Bring back the quality

This isn't a complete rant. I love the fact that digital is more measurable, targetable and personalised than any other media format. I love that social media has added a two-way conversational dynamic to brand communications. But we need to bring the quality back into cyberspace, and this will take a concerted effort from all parties. Media owners need to stop cheapening their digital properties with low-quality inventory, ad networks need to put better quality control measures in place and advertisers need to get more creative and be willing to place larger budgets into digital.

The IAB is trying to fix it in some ways by introducing rich media formats that allow for animations, video and larger ad formats. Publishers are also trying by rendering high-quality "pre-roll" ads before viewing an article. The ad networks are also getting better - you have new exchanges that are focused around quality content (like Outbrain) that have an active vetting process before each media item is loaded. We are heading in the right direction, and the digital advertising future looks very bright. As we see more consolidation and standardisation in the industry, we will see progress. Lower quality inventory will eventually be phased out, especially on premium publishers. Advertisers are also investing into more than just ads - they are creating mobile and social apps and mini-sites that create unique and interesting experiences for their customers.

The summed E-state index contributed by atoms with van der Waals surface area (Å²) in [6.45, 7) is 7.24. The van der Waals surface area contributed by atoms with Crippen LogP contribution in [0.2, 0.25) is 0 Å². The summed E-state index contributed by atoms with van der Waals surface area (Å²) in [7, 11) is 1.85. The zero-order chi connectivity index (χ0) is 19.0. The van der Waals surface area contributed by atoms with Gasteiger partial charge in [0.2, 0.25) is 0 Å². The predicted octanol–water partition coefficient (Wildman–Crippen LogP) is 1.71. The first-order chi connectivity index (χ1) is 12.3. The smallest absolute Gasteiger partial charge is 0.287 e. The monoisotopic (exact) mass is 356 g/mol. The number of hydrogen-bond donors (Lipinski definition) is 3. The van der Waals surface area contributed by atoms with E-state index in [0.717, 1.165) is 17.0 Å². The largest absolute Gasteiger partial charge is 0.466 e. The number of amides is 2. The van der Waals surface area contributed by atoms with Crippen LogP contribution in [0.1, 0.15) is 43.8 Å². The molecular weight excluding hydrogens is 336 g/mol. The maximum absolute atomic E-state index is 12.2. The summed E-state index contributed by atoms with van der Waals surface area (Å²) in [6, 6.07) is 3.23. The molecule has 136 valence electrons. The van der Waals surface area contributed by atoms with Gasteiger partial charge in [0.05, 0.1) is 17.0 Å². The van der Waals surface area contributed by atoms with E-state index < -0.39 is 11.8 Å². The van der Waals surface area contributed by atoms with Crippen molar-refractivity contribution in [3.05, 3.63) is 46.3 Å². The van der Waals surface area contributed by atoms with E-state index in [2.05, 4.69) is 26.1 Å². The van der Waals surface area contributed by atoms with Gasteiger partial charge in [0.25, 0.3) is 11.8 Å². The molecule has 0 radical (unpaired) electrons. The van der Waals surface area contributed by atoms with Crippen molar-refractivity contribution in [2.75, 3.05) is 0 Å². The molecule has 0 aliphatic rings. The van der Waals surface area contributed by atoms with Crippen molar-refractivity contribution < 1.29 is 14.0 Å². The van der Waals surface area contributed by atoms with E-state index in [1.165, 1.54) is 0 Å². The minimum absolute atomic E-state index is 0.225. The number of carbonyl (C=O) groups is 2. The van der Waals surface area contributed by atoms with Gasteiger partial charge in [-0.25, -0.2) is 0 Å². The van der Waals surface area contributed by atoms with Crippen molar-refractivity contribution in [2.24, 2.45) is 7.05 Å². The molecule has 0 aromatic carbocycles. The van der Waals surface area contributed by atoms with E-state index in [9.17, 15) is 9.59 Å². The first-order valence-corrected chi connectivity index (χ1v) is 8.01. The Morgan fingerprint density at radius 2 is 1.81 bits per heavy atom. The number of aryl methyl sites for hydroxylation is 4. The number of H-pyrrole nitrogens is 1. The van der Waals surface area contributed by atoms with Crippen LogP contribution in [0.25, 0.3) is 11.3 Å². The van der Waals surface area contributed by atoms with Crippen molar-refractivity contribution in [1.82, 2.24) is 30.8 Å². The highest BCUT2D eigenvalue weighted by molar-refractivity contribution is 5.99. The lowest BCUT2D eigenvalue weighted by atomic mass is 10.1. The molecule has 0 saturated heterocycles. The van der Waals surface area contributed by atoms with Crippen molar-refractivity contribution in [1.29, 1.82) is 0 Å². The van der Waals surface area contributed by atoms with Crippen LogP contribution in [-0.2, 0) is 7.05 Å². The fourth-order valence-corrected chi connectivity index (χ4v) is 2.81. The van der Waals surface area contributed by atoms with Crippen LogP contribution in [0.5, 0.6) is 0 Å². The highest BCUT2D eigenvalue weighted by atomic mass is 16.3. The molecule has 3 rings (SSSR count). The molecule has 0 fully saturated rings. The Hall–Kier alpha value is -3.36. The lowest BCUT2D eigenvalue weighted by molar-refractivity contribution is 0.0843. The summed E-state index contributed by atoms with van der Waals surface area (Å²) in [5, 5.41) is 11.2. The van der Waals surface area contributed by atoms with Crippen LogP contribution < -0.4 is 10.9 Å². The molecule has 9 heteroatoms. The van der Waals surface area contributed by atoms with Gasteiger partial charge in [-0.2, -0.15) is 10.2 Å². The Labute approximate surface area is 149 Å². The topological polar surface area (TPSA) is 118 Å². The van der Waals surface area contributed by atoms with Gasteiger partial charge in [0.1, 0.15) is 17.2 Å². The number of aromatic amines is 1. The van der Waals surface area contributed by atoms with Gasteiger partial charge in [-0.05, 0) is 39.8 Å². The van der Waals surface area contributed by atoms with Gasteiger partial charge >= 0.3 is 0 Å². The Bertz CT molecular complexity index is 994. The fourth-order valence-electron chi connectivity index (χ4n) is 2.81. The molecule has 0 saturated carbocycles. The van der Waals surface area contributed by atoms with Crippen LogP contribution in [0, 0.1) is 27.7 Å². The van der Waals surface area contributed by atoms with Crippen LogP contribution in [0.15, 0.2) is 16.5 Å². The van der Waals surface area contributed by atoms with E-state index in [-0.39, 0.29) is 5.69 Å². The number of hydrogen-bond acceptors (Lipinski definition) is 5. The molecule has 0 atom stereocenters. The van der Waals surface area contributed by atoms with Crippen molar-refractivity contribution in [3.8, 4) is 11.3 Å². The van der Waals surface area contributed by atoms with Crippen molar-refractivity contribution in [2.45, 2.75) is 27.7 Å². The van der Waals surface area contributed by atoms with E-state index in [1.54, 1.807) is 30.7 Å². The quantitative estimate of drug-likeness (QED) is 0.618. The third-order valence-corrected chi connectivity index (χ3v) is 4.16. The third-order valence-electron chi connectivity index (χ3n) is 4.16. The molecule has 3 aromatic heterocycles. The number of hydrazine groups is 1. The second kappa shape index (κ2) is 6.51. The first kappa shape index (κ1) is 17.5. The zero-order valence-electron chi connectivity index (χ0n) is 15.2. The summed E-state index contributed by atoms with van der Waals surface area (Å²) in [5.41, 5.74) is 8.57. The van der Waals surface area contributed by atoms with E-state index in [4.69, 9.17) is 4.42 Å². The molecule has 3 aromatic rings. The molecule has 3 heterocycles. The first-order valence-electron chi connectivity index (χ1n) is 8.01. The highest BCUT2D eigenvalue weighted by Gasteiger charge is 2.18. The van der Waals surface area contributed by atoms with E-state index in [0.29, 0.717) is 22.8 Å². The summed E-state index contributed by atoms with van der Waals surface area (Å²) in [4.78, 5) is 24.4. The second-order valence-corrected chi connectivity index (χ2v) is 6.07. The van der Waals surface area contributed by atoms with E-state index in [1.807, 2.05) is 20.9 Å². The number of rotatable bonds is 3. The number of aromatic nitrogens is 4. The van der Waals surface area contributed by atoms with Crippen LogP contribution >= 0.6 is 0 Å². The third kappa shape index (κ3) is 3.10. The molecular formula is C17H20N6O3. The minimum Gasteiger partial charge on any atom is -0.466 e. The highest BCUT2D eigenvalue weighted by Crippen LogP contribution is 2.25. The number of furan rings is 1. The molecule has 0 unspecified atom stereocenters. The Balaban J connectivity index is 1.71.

For the time being though, we have to remain creative with the options available to us while understanding that digital is a crucial component of the greater marketing pie.

About Michal Wronski

Mike is technologist, entrepreneur and MD of Fuseware (, @fuseware), a company specializing in social media analytics and digital research. Mike's experience involves working with technology in its various forms to enhance the way businesses operate and disrupt the way brands connect with customers. Contact Mike at or follow @mikewronski on Twitter.
Kobus Rudolph
Kobus Rudolph
Not only on the Internet Michal. You should just listen to some radio ads. It is like the local Afrikaans music market. If one has a microphone, mixing desk and computer, you "own" a studio. You suddenly have become a copywriter, a producer and a lyricist. Excellence, quality and the correct use of the language just don't exist. And nobody seems to care. Thanks for those who are still serious - and those with experience, the background and high standards.
Posted on 7 Feb 2014 09:34
Justin McCarthy
Justin McCarthy
Nice to see a digital "diva" speak honestly about the shortcomings of digital. Lots of messy stuff to tidy up, but that's the job of the IAB and related bodies.
Print, outdoor and radio all went through the same process of professionalisation before being taken seriously. The sooner the better, and the sooner the metrics are comparable the better.
Posted on 19 Feb 2014 07:35